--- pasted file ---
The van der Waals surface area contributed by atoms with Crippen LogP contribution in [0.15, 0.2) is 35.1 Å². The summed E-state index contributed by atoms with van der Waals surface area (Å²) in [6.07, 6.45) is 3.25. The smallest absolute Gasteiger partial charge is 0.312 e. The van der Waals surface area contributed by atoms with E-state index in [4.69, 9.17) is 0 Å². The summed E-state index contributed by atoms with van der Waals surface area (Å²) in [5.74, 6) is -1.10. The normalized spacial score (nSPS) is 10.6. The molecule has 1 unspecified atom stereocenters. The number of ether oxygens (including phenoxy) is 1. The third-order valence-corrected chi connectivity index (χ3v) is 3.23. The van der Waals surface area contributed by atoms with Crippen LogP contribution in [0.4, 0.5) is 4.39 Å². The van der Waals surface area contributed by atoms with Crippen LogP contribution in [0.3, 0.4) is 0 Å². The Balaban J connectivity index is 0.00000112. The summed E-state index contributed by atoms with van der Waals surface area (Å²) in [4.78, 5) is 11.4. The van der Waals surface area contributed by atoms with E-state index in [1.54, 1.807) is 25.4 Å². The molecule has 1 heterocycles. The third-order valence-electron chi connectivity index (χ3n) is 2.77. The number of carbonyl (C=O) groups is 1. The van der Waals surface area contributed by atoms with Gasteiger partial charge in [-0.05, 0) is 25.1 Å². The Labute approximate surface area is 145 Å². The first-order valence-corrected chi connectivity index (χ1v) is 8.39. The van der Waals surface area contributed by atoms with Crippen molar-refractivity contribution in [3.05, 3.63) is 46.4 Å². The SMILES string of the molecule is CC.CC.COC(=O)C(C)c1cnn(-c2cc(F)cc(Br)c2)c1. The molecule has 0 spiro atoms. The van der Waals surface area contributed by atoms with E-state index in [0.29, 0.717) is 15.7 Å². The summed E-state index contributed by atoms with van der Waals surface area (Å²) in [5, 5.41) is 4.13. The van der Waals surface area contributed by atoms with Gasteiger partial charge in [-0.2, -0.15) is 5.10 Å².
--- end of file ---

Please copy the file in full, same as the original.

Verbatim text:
The van der Waals surface area contributed by atoms with Crippen LogP contribution in [0.15, 0.2) is 35.1 Å². The summed E-state index contributed by atoms with van der Waals surface area (Å²) in [6.07, 6.45) is 3.25. The smallest absolute Gasteiger partial charge is 0.312 e. The van der Waals surface area contributed by atoms with E-state index in [4.69, 9.17) is 0 Å². The summed E-state index contributed by atoms with van der Waals surface area (Å²) in [5.74, 6) is -1.10. The normalized spacial score (nSPS) is 10.6. The molecule has 1 unspecified atom stereocenters. The number of ether oxygens (including phenoxy) is 1. The third-order valence-corrected chi connectivity index (χ3v) is 3.23. The van der Waals surface area contributed by atoms with Crippen LogP contribution in [0.4, 0.5) is 4.39 Å². The van der Waals surface area contributed by atoms with Crippen LogP contribution in [0.3, 0.4) is 0 Å². The Balaban J connectivity index is 0.00000112. The summed E-state index contributed by atoms with van der Waals surface area (Å²) in [4.78, 5) is 11.4. The van der Waals surface area contributed by atoms with E-state index in [1.54, 1.807) is 25.4 Å². The molecule has 1 heterocycles. The third-order valence-electron chi connectivity index (χ3n) is 2.77. The number of carbonyl (C=O) groups is 1. The van der Waals surface area contributed by atoms with Gasteiger partial charge in [-0.05, 0) is 25.1 Å². The Labute approximate surface area is 145 Å². The first-order valence-corrected chi connectivity index (χ1v) is 8.39. The van der Waals surface area contributed by atoms with Crippen molar-refractivity contribution in [3.05, 3.63) is 46.4 Å². The SMILES string of the molecule is CC.CC.COC(=O)C(C)c1cnn(-c2cc(F)cc(Br)c2)c1. The molecule has 0 spiro atoms. The van der Waals surface area contributed by atoms with E-state index in [0.29, 0.717) is 15.7 Å². The summed E-state index contributed by atoms with van der Waals surface area (Å²) in [5, 5.41) is 4.13. The van der Waals surface area contributed by atoms with Gasteiger partial charge in [-0.2, -0.15) is 5.10 Å².